“The fundamental concept here is that you have a filter, which is smaller than the size of the image, and you slide the filter across the image at every point of time, across the pixel. That creates an output of the convolution. Once you have convolution, you can use multiple filters to create multiple outputs,” explained Gosh.
AlexNet contains close to eight layers of convolution and pooling filters (as shown below) — five convolution layers and three fully-connected layers, which helps identify the object. On the other hand, a model like ResNet has about 152 layers to successfully identify or make sense of the object.
Showing the example of image classification, Gosh explained how the ResNet model was able to recognise the image (pug) with higher accuracy. The source code of ResNet is available on GitHub.
Further, he showed another use case around spatial analytics and said that they use an advanced model that helps in understanding emotions, face detection, surveillance, etc.
The image below shows a step-by-step process to build a facial analytics model.
Some of the popular use cases of computer vision include:
- Image classification
- Object detection
- Semantic segmentation
- Instance segmentation
Besides this, other applications of computer vision include:
- Facial recognition software
- Self-driving vehicles
- Manufacturing production line
- Drone surveillance
GAN, or generative adversarial network, is a class of machine learning framework — also a popular application of computer vision — designed by Ian Goodfellow and his colleagues in 2014. Compared to neural networks like ResNet or AlexNet, which try to understand the image, GAN creates an image that doesn’t exist. So, how does this kind of network work?
Gosh said two different neural networks are working here. Interestingly, they are working against each other — one network consists of real images, while the other consists of fake images created by the generator model. Plus, it includes a discriminator, which learns from the real image, and compares the real images from fake images. “Once you repeat this process several times, you can run multiple epochs — forward, backward passes, etc. After a point of time, the generator starts creating really good images which look very realistic, and discriminator can only be able to identify if the image is real or fake,” said Gosh.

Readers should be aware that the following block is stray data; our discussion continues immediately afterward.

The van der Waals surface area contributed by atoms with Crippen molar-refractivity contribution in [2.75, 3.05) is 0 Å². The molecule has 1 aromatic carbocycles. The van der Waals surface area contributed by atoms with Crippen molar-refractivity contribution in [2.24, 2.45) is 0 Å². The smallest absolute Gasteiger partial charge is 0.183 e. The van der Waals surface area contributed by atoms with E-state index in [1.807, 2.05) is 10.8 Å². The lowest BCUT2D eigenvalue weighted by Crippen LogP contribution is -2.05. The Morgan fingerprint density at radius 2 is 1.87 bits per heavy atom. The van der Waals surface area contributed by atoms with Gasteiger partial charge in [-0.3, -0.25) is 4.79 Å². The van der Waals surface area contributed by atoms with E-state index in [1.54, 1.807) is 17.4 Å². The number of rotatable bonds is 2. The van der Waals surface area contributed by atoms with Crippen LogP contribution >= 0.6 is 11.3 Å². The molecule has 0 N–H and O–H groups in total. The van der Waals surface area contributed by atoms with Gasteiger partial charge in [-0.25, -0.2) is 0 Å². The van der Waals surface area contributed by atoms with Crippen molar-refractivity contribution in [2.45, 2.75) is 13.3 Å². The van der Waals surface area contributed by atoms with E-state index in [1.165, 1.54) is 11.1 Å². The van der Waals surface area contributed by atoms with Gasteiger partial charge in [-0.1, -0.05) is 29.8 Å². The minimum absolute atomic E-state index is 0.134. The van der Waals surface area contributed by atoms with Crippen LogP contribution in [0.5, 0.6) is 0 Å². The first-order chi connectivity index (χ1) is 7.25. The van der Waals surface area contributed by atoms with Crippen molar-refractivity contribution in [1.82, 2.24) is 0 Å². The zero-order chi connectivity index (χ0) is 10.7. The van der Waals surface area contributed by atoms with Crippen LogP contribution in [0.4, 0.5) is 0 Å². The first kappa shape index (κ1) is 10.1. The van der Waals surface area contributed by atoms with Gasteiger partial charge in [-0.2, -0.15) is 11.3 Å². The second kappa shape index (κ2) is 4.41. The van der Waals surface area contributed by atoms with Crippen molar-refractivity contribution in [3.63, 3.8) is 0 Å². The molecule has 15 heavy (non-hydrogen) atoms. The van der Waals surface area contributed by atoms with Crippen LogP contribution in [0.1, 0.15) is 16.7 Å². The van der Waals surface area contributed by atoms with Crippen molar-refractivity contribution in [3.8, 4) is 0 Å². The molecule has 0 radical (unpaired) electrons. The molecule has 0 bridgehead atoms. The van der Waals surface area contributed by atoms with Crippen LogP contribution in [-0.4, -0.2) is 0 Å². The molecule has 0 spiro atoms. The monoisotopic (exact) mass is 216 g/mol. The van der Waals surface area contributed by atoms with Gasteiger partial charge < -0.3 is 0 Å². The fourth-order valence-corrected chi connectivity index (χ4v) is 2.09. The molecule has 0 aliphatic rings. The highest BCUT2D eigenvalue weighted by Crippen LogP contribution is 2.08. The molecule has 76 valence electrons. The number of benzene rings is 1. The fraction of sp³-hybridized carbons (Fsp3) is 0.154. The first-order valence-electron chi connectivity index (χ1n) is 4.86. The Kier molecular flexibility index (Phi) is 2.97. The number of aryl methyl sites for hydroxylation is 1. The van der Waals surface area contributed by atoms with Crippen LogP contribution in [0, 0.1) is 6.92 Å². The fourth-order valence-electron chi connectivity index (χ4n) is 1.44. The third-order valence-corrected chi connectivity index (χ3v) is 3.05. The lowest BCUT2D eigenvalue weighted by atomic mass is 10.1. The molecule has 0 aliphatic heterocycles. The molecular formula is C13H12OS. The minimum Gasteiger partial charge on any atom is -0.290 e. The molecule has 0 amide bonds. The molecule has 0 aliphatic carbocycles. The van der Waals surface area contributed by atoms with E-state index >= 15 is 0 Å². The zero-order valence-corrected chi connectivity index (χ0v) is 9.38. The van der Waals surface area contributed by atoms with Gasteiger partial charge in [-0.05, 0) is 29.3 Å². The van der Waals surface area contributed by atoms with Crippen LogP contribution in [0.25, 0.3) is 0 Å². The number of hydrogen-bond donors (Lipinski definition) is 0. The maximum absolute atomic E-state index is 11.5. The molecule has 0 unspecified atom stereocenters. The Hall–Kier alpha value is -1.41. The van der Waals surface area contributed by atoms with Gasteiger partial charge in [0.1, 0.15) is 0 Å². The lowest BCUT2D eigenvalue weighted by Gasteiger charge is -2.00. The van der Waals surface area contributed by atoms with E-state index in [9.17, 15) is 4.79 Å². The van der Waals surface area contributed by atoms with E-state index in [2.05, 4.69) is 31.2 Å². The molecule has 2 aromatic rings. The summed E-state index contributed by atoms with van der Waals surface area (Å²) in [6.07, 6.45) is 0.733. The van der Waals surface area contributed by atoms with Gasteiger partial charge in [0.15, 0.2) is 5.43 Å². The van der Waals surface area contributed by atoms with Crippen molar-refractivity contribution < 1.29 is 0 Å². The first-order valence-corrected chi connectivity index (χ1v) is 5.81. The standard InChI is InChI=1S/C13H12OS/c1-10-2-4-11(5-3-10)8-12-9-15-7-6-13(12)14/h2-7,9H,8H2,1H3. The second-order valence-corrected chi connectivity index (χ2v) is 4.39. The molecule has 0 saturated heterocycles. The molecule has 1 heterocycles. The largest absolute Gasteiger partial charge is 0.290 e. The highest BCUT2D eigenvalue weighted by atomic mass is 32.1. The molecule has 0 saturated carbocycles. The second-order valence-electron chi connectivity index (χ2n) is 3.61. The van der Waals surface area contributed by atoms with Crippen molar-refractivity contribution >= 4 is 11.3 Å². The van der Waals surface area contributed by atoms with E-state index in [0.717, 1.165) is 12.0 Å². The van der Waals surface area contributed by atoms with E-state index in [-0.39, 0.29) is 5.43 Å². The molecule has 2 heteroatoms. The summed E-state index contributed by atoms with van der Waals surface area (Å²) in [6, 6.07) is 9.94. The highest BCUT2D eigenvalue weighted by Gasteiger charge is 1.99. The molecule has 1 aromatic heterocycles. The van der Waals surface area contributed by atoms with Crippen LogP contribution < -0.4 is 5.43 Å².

(Source: Angshuman Gosh | DLDC 2021)
One of the popular applications of GAN is deep fakes. Deep fakes are synthetic media in which a person in an existing video or image is replaced with someone else’s likeness. Gosh said that Alexander Amini and his colleagues at MIT and Harvard University have developed a neural network model to synthesise celebrities.
The below image shows the deep fakes video of former US President Barack Obama, which Amini unveiled at his introductory course on deep learning in 2020.
Some of the notable applications of GAN include:
- Creating labels to a street scene
- Creating labels to the facade
- Transforming black and white image to colour
- Creating customised aerial maps
- Converting day images into the night setting
- Converting product sketches to prototypes
The future of GANs looks bright. Besides these applications, there are several areas in which it can be used, particularly in creating infographics from the text, website designs, data compression, drug discovery and development, generating text, music, art, etc.